5 Reasons Why You Shouldn’t Always Trust Contractor Bids

When planning a home remodel, one of the first steps is to compare the cost of working with different contractors. While it’s good to explore your options, not every price you’re quoted is an accurate estimate of the project’s cost. As a result, many homeowners find out the hard way that you shouldn’t always trust the accuracy of contractor bids.

As one of the Portland area’s top remodeling companies, our team at Lamont Bros. has worked with hundreds of clients who have navigated the process of bidding out a remodeling project. One of the most common concerns people have is whether or not their contractor’s initial bid is accurate. After all, nobody wants to begin a project expecting one price, only to get halfway through and discover it will cost significantly more.

In this article, we’re going to discuss 5 reasons why contractor bids aren’t always helpful estimates you can trust. Using the information below, you’ll be able to understand the risks of relying on bid prices when selecting a contractor. The topics we’ll discuss include:

What’s the Difference Between a Bid Price and a Budget Range?

To understand some of the challenges of working with contractor bids, it’s important to first understand what a “bid” actually means. In remodel construction, most remodelers will either handle price estimates by using a bid model or a budget range model. Here’s the difference.

What is the Process for Estimating a Bid?

Using the bidding process, homeowners or architects begin by defining a specific scope of work for a project and then soliciting bids from different contractors.

The bids received may vary significantly due to contractors making different assumptions based on the defined scope. This process places the homeowners or architects in control of the project’s scope and allows them to compare and evaluate multiple bids to choose the most suitable contractor.

However, the bidding process can often give homeowners a false sense of confidence. The bidding process is often too early to actually assign the project a specific dollar value, because there are still too many unknowns.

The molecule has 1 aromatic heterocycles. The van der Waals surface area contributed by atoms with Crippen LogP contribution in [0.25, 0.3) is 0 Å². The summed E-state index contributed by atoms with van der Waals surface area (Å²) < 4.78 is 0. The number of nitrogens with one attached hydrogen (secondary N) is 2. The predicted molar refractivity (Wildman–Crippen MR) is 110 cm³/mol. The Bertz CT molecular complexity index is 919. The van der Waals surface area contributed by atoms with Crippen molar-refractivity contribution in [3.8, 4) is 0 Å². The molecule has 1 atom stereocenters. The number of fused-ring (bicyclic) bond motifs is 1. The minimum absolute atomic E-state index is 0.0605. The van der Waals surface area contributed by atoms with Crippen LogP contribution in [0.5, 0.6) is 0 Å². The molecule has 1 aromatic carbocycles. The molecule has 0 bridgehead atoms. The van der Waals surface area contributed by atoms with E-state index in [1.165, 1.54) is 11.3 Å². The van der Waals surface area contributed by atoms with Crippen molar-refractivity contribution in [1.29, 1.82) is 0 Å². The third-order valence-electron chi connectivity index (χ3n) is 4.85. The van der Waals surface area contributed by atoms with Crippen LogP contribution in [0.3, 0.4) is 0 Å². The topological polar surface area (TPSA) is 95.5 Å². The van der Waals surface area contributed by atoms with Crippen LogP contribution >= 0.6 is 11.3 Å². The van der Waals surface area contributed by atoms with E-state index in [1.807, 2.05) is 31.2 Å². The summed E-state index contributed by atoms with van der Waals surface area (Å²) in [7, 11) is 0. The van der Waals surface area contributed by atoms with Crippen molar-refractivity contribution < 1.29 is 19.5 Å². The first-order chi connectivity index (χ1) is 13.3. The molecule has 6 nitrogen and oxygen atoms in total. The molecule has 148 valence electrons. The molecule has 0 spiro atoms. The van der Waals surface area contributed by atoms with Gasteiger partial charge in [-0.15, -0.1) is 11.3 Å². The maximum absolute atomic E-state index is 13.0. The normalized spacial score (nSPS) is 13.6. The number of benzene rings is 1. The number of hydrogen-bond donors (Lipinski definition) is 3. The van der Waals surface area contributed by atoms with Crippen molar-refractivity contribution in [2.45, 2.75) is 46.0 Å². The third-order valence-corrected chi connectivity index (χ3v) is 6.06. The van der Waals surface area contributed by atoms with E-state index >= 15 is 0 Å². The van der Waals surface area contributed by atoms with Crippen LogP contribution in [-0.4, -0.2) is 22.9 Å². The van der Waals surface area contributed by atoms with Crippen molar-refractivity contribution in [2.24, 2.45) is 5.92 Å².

In the traditional bidding process, the homeowners compare bids from different contractors.

What is the Process for Developing a Budget Range?

On the other hand, the budget range process involves working with a remodeling company that utilizes a budgeting system from the early planning stages of the project.

In this approach, the homeowners and their contractor form a collaborative team. They work together to both establish a budget and define the project’s scope accordingly. By having a budgeting expert on their team, homeowners can benefit from the guidance and insights provided by the remodeling team regarding costs and scope considerations.

This approach promotes a more integrated and cooperative relationship between the homeowner and their contractor. It also helps to align the project scope with the available budget from the outset. The budget range they provide in the beginning is intended to account for and quantify the unknowns of the project into a value range that covers where the actual cost will likely fall.

With the budget range approach, the homeowners work with a designer and budgeting expert to develop plans within the project budget.

Why Shouldn’t You Always Trust Contractor Bids

At this point, you should better understand the different processes for bidding a construction job. Now, let’s look at some reasons why you shouldn’t always trust contractor bids. Almost all single dollar value construction bids come with one or two inherent flaws. Here are the 5 most common.

1. The Contractor Has No Incentive to Thoroughly Estimate the Project

In projects that use a bidding approach, most contractors aren’t paid for their time spent budgeting a project bid.

You’ve probably seen contractors advertise “Free Estimates” before. However, this isn’t necessarily a good thing. If a contractor isn’t getting paid to estimate the cost of a project, how much time or effort do you expect them to put towards that bid rather than other tasks they do get paid to complete?

Typically, a contractor who isn’t getting paid to do bid work can’t afford to give that bid the attention to detail required to produce an accurate estimate. This in turn results in unreliable bids that don’t reflect the actual cost of building the project as designed.

2. The Bid Doesn’t Always Include Everything In the Project

When comparing bids, keep in mind that some bids may not always include every aspect of the project. We’ve seen contractors leave out items such as permit costs, painting, or appliances. They often assume that the homeowner will find separate contractors for those specific jobs. This can lead to unexpected delays, additional costs, and coordination challenges.